In the fire service, a department's second-in-command is usually the "assistant chief," the platoon commanders are usually titled "deputy chief," and in larger municipalities, where fire department assets are organized into different districts (or battlions) of companies, the chief officer in charge of each district is usually called a "district chief" or "battalion chief." Hamden Fire Department engine, truck and rescue companies are not organized into "battlions."
That being the case, in October 1961, Chief Leddy recommended that the title "battalion chief" for the shift commanders and training officer be changed to the more appropriate title of "deputy chief." The Board of Fire Commissioners concurred and voted to make the change. The new deputy chiefs traded their two crossed horns for three crossed horns and three stripes.
By 1984, many in Hamden's political establishment did not have the cognative horsepower to grasp the differences between a fire department "deputy chief" (shift commander) and the police department's "deputy chief" (second-in-command).
"How is it, Chief, that your department needs five deputy chiefs and the police department only has one?"
Even using the analogy of army captain versus navy captain (the equivalent of an army full colonel), the politicians still didn't get it. Duh! As a result, the fire department's "deputy chief" title was changed to "commander."
Fortunately, a small compromise was achieved in 1995, when the title "commander" was dropped in favor of the present designation of "battalion chief." (But the HFD still has no battalions!) And, to conform with police department nomenclature, the title for the fire department's second-in-command, a position created in 1983, was changed from "assistant chief" to "deputy chief.
Originally posted 6/16/09
Photo credited to Sgt. George Moehl, HPD in The Hamden Chronicle, 12/15/49
L-R: Lt. V. Paul Leddy, Capt. Everett Doherty, and Lt. James Strain.
In 1943, Capt. Albert Purce was appointed fire marshal. His fire marshal duties, for a whopping $50 more a year, were in addition to Capt. Purce's role as one of two department shift commanders. The position of fire marshal finally became fulltime in 1949 and Purce was appointed to fill it. Lt. Everett Doherty was promoted to captain to fill Purce's vacancy on the line.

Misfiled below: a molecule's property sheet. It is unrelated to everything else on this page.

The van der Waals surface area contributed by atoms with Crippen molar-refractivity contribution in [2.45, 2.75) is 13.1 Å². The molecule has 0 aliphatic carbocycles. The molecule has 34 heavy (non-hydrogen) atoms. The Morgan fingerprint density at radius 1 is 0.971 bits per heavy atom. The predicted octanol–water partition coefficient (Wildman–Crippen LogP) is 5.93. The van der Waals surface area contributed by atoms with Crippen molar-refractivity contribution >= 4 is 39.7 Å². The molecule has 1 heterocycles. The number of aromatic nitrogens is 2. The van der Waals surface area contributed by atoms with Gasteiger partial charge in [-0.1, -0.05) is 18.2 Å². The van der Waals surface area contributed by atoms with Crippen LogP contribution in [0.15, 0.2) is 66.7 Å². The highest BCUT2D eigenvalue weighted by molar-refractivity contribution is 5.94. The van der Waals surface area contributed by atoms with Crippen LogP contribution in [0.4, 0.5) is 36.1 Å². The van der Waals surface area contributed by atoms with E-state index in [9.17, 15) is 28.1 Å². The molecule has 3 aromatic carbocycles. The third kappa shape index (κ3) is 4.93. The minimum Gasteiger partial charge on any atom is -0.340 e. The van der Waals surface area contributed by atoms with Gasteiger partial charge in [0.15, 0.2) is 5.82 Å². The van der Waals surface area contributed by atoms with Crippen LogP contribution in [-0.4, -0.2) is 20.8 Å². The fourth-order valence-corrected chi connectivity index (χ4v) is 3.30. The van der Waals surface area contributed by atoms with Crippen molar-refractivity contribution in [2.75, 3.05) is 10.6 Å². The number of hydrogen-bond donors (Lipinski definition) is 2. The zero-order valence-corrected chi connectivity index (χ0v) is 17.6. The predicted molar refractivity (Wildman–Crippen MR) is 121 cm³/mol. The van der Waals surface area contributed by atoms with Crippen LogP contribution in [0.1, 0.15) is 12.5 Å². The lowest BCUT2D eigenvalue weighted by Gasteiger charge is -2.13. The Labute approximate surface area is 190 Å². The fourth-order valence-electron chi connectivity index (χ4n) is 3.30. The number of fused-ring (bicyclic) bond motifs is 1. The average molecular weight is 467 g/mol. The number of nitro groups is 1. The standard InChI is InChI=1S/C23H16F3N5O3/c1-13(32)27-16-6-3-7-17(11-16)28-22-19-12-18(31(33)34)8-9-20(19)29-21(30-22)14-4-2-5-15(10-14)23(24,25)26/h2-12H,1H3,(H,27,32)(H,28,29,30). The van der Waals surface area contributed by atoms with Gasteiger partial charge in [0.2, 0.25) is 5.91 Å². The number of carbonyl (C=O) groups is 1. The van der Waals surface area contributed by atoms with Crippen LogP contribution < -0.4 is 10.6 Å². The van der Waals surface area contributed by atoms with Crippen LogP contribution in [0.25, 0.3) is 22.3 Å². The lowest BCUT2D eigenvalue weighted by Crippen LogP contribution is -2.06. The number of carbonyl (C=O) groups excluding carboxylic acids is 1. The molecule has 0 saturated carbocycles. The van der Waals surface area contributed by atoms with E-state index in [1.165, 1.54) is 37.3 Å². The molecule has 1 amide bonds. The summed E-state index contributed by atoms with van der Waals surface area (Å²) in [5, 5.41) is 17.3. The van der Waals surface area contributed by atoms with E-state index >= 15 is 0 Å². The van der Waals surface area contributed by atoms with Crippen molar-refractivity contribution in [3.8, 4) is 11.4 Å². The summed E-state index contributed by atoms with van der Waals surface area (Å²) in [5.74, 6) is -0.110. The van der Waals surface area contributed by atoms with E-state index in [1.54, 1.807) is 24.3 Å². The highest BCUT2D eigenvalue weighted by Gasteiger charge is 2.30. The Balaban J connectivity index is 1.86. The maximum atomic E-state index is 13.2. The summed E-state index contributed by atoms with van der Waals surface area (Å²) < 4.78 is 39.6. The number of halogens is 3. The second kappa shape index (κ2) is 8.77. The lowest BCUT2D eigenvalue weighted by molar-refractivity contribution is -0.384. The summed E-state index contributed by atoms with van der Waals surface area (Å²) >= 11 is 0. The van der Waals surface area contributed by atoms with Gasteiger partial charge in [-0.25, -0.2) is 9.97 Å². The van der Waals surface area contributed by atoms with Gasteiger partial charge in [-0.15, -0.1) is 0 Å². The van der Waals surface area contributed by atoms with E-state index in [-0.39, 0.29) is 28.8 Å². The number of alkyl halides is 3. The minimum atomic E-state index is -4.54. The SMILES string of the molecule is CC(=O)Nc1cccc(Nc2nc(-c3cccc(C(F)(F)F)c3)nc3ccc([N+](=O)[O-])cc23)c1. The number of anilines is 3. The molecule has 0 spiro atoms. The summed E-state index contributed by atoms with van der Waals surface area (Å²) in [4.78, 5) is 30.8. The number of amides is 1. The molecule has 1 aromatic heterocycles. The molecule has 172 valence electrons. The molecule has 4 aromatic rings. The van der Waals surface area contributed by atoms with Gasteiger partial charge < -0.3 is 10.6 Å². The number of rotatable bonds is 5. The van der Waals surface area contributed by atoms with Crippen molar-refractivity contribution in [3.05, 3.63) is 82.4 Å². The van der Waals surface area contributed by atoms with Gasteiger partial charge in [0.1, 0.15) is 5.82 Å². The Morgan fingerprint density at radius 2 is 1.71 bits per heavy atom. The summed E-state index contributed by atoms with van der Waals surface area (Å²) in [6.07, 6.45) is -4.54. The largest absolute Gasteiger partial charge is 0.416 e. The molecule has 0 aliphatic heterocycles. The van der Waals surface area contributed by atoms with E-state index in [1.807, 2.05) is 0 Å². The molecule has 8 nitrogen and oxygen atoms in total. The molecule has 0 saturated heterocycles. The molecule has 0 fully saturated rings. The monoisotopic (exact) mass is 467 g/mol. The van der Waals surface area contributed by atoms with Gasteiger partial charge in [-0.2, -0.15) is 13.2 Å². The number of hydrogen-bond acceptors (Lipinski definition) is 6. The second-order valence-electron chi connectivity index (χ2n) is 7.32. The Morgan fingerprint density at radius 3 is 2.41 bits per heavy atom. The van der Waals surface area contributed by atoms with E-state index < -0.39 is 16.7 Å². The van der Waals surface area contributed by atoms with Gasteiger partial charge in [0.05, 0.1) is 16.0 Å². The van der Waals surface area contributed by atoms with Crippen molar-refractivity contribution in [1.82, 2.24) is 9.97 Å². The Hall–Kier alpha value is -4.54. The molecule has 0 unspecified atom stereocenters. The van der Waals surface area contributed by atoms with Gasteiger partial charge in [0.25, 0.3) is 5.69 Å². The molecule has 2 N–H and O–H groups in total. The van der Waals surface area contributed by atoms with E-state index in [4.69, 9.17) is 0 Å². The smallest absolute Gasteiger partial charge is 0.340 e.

In January 1948, the work week was reduced from 84 hours a week to 67.1 hours, which eventually required more officers. In 1949, Firefighters Paul Leddy and James Strain were advanced to the rank of lieutenant. Lt. Roland Ruwet, one of the original career officers appointed during the 1942 department reorganization, was re-assigned to training duties. In October 1950, Firefighters Daniel Hume and Emil Strain (James' brother) were also promoted to lieutenant, making five the total number of lieutenants.
When a third platoon was added for the new 56-hour week in 1951, Leddy was promoted to captain. In 1954, Captains Leddy, Doherty and Hromadka were designated as platoon commanders with the new rank of battalion chief (later called "Deputy Chief"). Leddy went on to become Chief of the Department in 1960, and retired in 1984. Dep. Chief Doherty retired in 1966. Strain was promoted to captain in 1956, and went on to fill Leddy's vacated battalion chief's position in 1960. He retired in April 1973.
October 5, 1950
October 5, 1950 - Fire Chief Raymond C. Spencer congratulates two newly promoted lieutenants and six new firefighters upon their appointments. (L-R): Ff. Lawrence Bellemore, Ff. Richard Lostritto, Ff. Robert Williams, Ff. William Bossoli, Ff. Burton Hillocks, Ff. Thomas Cummins, Lieut. Daniel Hume, Lieut. Emil Strain, and Chief Spencer.
Chief Raymond C. Spencer - 1942-1960 - CLICK on photo to view more
50 Years Ago Leddy Becomes Chief
On November 19, 1960, Raymond C. Spencer retired after serving 18 years as Hamden's first paid fire chief. He was succeeded by Batt. Chief V. Paul Leddy.
V. Paul Leddy joined the Department in November 1941. Following service in the U.S. Navy during the Second World War, he returned to his firefighter position in Hamden. He was promoted to lieutenant in 1949, and captain two years later. In 1954, all platoon captains became battalion chiefs. For several years before his appointment as chief, Leddy also served as Hamden's Civil Defense Director.
Chief V. Paul Leddy - 1960-1984 - CLICK on photo to view more
The Hamden Fire Department experienced its greatest expansion during Chief Leddy's nearly 24 years as chief. The number of Hamden Fire Department personnel grew from 67 to 125, two new fire stations were built, an additional truck company was added, and paramedic (ALS) emergency medical service was introduced.
Chief Leddy retired on his 65th birthday in 1984, and passed away April 29, 1994.
Sam Jones was a pioneer
When Sam Jones was appointed to the Hamden Fire Department on May 8, 1961 he became the first African-American career firefighter in the Department's history. Sam's son, Ken, recently sent us this New Haven Register photo and accompanying article. "I have fond memories of the Hamden Fire Dept," Ken wrote. "I used to slide down the pole in the mid 70's and firefighters also helping my father with projects around the house. One name I remember is Gene Maturo."
Ken Jones, 43, also works as a firefighter in Eastpoint, Georgia. Sam retired in November 1990. He's doing well and now lives in Knoxville, Tennessee.
Posted July 2009
CLICK to enlarge
1966 Personnel Roster
This scan of an August 1966 department roster shows who was on each of the three platoons four years before the 42-hour work week was established.
This roster once hung behind the watch desk at Station 2 for all to see. It was discovered in a drawer there in the mid-1980s. The names AND telephone numbers of all line personnel made it easier to call the off-duty guys in case of a large emergency.